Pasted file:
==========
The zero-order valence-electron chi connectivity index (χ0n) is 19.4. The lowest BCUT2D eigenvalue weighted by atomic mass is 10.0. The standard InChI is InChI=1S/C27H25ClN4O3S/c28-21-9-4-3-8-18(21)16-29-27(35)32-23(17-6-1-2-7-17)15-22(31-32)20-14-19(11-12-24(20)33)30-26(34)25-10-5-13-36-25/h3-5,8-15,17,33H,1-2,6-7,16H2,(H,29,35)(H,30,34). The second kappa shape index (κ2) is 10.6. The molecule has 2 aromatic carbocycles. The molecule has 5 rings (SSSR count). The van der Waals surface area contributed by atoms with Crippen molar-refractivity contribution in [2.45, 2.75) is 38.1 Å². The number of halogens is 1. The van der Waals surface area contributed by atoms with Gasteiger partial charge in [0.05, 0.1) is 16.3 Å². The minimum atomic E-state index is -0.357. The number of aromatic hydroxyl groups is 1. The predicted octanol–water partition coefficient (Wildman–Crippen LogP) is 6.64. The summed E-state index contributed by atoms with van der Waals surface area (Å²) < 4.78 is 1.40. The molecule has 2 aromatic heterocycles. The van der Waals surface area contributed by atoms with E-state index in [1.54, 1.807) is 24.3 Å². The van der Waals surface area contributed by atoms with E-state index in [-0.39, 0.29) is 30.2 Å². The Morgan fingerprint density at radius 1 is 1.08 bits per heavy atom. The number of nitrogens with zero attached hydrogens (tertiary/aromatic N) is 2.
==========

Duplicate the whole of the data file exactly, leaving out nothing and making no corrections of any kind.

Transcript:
The zero-order valence-electron chi connectivity index (χ0n) is 19.4. The lowest BCUT2D eigenvalue weighted by atomic mass is 10.0. The standard InChI is InChI=1S/C27H25ClN4O3S/c28-21-9-4-3-8-18(21)16-29-27(35)32-23(17-6-1-2-7-17)15-22(31-32)20-14-19(11-12-24(20)33)30-26(34)25-10-5-13-36-25/h3-5,8-15,17,33H,1-2,6-7,16H2,(H,29,35)(H,30,34). The second kappa shape index (κ2) is 10.6. The molecule has 2 aromatic carbocycles. The molecule has 5 rings (SSSR count). The van der Waals surface area contributed by atoms with Crippen molar-refractivity contribution in [2.45, 2.75) is 38.1 Å². The number of halogens is 1. The van der Waals surface area contributed by atoms with Gasteiger partial charge in [0.05, 0.1) is 16.3 Å². The minimum atomic E-state index is -0.357. The number of aromatic hydroxyl groups is 1. The predicted octanol–water partition coefficient (Wildman–Crippen LogP) is 6.64. The summed E-state index contributed by atoms with van der Waals surface area (Å²) < 4.78 is 1.40. The molecule has 2 aromatic heterocycles. The van der Waals surface area contributed by atoms with E-state index in [1.54, 1.807) is 24.3 Å². The van der Waals surface area contributed by atoms with E-state index in [-0.39, 0.29) is 30.2 Å². The Morgan fingerprint density at radius 1 is 1.08 bits per heavy atom. The number of nitrogens with zero attached hydrogens (tertiary/aromatic N) is 2.